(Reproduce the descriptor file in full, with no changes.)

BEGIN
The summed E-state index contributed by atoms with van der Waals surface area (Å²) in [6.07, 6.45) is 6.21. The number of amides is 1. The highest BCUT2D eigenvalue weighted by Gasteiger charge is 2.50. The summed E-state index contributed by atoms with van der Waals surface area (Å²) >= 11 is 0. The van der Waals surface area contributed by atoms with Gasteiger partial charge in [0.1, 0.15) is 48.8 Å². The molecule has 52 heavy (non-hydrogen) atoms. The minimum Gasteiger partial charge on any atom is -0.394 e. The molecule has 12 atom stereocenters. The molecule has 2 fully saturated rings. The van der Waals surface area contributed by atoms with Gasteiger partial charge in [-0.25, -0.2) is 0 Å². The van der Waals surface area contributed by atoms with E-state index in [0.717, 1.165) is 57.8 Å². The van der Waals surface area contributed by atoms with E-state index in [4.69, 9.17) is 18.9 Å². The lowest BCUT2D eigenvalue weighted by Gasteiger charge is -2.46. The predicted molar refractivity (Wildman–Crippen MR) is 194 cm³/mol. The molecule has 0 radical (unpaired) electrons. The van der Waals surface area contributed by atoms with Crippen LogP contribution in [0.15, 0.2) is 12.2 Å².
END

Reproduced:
The summed E-state index contributed by atoms with van der Waals surface area (Å²) in [6.07, 6.45) is 6.21. The number of amides is 1. The highest BCUT2D eigenvalue weighted by Gasteiger charge is 2.50. The summed E-state index contributed by atoms with van der Waals surface area (Å²) >= 11 is 0. The van der Waals surface area contributed by atoms with Gasteiger partial charge in [0.1, 0.15) is 48.8 Å². The molecule has 52 heavy (non-hydrogen) atoms. The minimum Gasteiger partial charge on any atom is -0.394 e. The molecule has 12 atom stereocenters. The molecule has 2 fully saturated rings. The van der Waals surface area contributed by atoms with Gasteiger partial charge in [-0.25, -0.2) is 0 Å². The van der Waals surface area contributed by atoms with E-state index in [0.717, 1.165) is 57.8 Å². The van der Waals surface area contributed by atoms with E-state index in [4.69, 9.17) is 18.9 Å². The lowest BCUT2D eigenvalue weighted by Gasteiger charge is -2.46. The predicted molar refractivity (Wildman–Crippen MR) is 194 cm³/mol. The molecule has 0 radical (unpaired) electrons. The van der Waals surface area contributed by atoms with Crippen LogP contribution in [0.15, 0.2) is 12.2 Å².